The flash storage processor's ability to correct these bit errors can be interpreted by the Uncorrectable Bit Error Ratio (UBER), “a metric for data corruption rate equal to the number of data errors per bit read after applying any specified error-correction method”. 
As defined and standardised by the JEDEC Committee in 2010 by documents JESD218A:Solid State Drive (SSD) Requirements and Endurance Test Method and JESD219:Solid State Drive (SSD) Endurance Workloads, the enterprise class differs in a number of ways from client class SSDs including but not limited in their ability to support heavier write workloads, more extreme environmental conditions and recovery from a higher BER than a client SSD.  
|Application Class||Workload (see JESD219)||Active Use (power on)||Retention Use (power off)||Functional Failure Requirement (FFR)||Uber Requirement|
|Enterprise||Enterprise||55° C 24hrs/day||40° C
Table 1 - JESD218A:Solid State Drive (SSD) Requirements and Endurance Test Method
Copyright JEDEC. Reproduced with permission by JEDEC.
Using the JEDEC proposed UBER requirement for enterprise versus client SSD, an enterprise class SSD is expected to experience only 1 unrecoverable bit error at a ratio of 1 bit error for every 10 quadrillion bits (~1.11 Petabytes) compared to a client SSD at 1 bit error for every 1 quadrillion bits (~0.11 Petabytes) processed.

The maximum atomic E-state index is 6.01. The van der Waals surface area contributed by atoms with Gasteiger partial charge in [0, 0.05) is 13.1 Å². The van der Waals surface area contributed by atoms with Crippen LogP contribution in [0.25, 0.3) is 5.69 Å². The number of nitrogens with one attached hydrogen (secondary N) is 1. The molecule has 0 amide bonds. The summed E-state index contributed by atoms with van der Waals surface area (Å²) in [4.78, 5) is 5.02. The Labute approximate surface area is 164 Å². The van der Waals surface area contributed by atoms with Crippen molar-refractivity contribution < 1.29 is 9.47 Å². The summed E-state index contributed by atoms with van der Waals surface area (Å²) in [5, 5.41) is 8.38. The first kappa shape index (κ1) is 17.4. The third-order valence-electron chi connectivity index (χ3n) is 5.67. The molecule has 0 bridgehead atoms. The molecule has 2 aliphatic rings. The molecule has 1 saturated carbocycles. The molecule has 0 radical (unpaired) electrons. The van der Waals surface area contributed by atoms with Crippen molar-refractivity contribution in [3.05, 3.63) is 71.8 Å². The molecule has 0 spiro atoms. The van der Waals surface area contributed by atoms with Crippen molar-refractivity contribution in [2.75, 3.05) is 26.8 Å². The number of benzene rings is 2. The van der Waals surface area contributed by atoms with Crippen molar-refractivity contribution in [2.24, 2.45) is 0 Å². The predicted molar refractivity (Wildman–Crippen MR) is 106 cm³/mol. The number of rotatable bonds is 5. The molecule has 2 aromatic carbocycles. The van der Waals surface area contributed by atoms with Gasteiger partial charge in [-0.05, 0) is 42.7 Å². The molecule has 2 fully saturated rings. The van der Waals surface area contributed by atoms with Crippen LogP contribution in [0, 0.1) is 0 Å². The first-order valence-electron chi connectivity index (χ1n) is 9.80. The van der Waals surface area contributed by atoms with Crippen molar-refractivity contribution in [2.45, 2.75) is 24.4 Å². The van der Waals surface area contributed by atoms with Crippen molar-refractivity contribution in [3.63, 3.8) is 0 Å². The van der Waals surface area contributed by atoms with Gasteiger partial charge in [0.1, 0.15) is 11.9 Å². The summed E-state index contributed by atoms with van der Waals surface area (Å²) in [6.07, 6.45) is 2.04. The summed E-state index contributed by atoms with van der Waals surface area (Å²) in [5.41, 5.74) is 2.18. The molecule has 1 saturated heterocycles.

Additional protection methods including Redundant Array of Independent Silicon Elements (R.A.I.S.E. ™) technology from LSI® SandForce® can be implemented on enterprise class SSDs through the use of striped parity across the NAND flash dies to combat circumstances when the FSP ECC cannot recover from a bit error.
R.A.I.S.E. ™ technology can effectively lower the UBER down to 1 bit error for every 100 octillion bits (10-29) or ~111022302462515.66 Petabytes processed and offers an UBER up to nearly 1 quadrillion times less than a standard SSD. 
To complement the R.A.I.S.E. ™ technology on the Kingston E100 SSD, periodic checkpoint creation and a Cyclic Redundancy Check (CRC) end-to-end internal protection scheme are also implemented to guarantee the integrity of data from the host through the flash and back to the host.